Friday, March 09, 2012

Paan Singh Tomar 

Bandit King

Not that it will make any difference to bureaucrats (who don’t care), the media (that lionises cricketers) or the public (that follows the media),  but Tigmanshu Dhulia’s Paan Singh Tomar is a slap on the face of all those who kill talent by ignoring it.

The film is a biopic of the multiple medal-winning athlete who was forced to become an outlaw—not a bandit, as he clarifies—because his achievements are of no use when he is faced with greedy relatives and apathetic government officials.

Army man Paan Singh (Irrfan Khan), belonged to the Chambal region of Madhya Pradesh, where outlaws abounded at one time, and many became folk heroes.  Most of them were poor farmers, who found no way out of the crushing feudal system and turned to crime. Bollywood films have made the dhoti-clad, horse-riding, Chambal Daku into an anti-Establishment icon.  That may have changed from Paan Singh’s time, but the instances of the ill-treatment of sportspersons at the hands of the bureaucracy still keep surfacing when the glamour-struck media chooses to highlight them.

Paan Singh was an ordinary soldier with extraordinary speed and stamina, who was sent to the sports side, because he wanted a better diet.  There, under the training of his coach (Rajendra Gupta), he turned into a winning athlete.

But when he retired and returned to his village, he found that his cousins had usurped his land, and neither the local cops nor the collector do anything about it. The cop is particularly insulting.  When the cousin’s men attack his home and kill his mother, Paan Singh picks up the gun, forms his gang and becomes an outlaw.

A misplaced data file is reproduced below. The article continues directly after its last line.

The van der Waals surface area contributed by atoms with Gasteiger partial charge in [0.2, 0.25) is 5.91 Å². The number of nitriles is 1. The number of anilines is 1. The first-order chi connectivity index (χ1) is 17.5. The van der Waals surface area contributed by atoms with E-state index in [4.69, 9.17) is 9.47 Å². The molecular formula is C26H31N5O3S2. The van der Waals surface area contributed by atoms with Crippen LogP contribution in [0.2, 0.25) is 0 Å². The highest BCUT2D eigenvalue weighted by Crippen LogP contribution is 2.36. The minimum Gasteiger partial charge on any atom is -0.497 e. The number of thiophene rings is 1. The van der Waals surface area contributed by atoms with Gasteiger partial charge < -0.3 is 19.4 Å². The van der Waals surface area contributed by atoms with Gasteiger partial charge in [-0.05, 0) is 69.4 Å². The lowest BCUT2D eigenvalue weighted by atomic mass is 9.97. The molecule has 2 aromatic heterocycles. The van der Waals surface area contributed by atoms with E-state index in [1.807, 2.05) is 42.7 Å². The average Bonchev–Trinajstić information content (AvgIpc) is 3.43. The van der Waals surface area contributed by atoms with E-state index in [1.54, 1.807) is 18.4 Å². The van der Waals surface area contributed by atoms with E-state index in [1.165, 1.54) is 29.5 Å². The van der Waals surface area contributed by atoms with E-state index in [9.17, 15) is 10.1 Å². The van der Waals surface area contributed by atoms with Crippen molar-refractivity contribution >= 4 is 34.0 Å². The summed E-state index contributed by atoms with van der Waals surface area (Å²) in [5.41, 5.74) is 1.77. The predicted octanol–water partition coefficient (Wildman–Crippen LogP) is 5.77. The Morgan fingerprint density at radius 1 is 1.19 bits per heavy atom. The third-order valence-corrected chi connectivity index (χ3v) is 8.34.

The first half of the film, that charts the rise of Paan Singh is fast-moving and inspiring.  After he becomes a bandit, the film slows down and goes into documenting the life of outlaws in the Chambal ravines.  However, Dhulia is not able to communicate to today’s audience the socio-economic, caste or political scenario of rural MP of that period,  that bred dacoits.  It also lacks in the high-powered drama of films like Mujhe Jeene Do, Dacait and Bandit Queen.

To his credit, Dhulia has made a very realistic and stirring film, without the trappings of commercial cinema—no item songs, actors who look like they belong there, the local dialect of the region, a dry, arid landscape and no romanticising the life of a bandit in the wilds. Except the needless device of having Paan Singh narrate his story to a quivering journalist (Brijendra Kala), the character is seen as an ordinary man, whose accomplishments on the track turned out to be of no value.  He does not relish violence and does not want his son to follow him.

Irrfan Khan’s marvellous performance, from a callow young man to a weathered middle-aged bandit is the mainstay of the film, since none of the other actors has as much to do. With the exception of Mahie Gill’s brief appearances as Paan Singh’s wife, the other actors are lesser known or new,  who fit their parts well.  Irrfan is always convincing, sympathetic, perfectly attuned to the evolution of the man he portrays.  His performance deserves awards, and the film deserves a watch—if only to support a good, honest film.


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